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Working with DTDs

A Document Type Definition (DTD) is a text file that contains the “rules” for an XML file. There’s nothing magical about these rules—there’s just a formal version of the things you think about as you design and lay out a document. Heading levels, for example, follow a particular order; a numbered list must have at least two list items; last name data fields in directory data do not include middle names, and so on. Laying out documents is all about applying a structure to the data in the document (in addition to making it pretty to look at).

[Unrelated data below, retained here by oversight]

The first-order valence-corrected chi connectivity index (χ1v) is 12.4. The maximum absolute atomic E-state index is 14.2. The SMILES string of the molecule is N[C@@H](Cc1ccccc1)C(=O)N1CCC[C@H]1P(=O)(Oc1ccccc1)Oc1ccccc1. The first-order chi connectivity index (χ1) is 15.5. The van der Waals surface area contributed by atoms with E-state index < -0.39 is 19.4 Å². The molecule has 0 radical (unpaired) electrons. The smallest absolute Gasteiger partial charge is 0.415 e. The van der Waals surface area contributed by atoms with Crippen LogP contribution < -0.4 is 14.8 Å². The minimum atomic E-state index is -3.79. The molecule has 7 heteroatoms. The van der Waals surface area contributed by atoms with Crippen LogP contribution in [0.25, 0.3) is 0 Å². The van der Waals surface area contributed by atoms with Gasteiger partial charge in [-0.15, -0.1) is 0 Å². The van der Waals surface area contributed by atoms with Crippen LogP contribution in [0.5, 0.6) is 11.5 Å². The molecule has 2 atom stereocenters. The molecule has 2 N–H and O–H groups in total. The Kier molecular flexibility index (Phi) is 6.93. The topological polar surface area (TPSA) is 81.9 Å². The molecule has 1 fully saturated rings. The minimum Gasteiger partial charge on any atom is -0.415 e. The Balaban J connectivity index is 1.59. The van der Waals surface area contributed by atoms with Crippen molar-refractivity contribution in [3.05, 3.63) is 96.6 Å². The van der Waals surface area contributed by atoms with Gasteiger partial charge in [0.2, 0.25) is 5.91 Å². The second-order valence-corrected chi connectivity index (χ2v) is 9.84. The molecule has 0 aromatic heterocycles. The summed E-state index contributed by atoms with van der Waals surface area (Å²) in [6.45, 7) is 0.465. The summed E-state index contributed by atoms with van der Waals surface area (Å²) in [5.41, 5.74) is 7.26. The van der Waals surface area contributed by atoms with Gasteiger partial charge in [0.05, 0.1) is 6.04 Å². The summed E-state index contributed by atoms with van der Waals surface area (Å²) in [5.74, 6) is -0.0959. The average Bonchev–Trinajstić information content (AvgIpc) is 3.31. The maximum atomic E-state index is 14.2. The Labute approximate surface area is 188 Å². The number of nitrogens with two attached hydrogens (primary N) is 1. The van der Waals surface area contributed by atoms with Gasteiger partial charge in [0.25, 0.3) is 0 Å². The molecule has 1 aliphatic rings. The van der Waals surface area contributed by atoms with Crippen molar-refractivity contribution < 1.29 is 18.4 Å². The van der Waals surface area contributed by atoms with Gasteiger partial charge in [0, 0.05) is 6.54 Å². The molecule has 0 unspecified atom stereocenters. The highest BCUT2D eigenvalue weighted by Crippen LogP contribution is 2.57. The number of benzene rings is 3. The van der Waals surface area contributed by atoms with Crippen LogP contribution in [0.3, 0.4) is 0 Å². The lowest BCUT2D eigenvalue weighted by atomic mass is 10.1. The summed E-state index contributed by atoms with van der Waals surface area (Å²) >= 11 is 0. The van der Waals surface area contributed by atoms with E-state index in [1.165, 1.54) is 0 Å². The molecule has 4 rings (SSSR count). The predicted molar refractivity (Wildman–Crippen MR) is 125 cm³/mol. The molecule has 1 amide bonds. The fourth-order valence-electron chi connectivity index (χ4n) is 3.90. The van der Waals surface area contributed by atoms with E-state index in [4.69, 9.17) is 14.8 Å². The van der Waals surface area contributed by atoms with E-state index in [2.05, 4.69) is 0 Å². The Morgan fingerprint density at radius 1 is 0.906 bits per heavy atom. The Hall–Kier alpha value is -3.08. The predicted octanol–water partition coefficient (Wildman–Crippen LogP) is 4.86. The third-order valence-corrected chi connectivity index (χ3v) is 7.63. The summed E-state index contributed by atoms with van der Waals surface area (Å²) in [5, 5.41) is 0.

If, as we said earlier, an XML file can contain any data, in any order, how the heck can you work with other people? Most of us have, at one point or another, had some success training the writers and editors we work with to provide text files that are reasonably close to what we want. We’ve done this by giving them a detailed set of instructions on the way that they should prepare the text. And, at least for some of us, we’ve come up with a system that produces files that we can work with.


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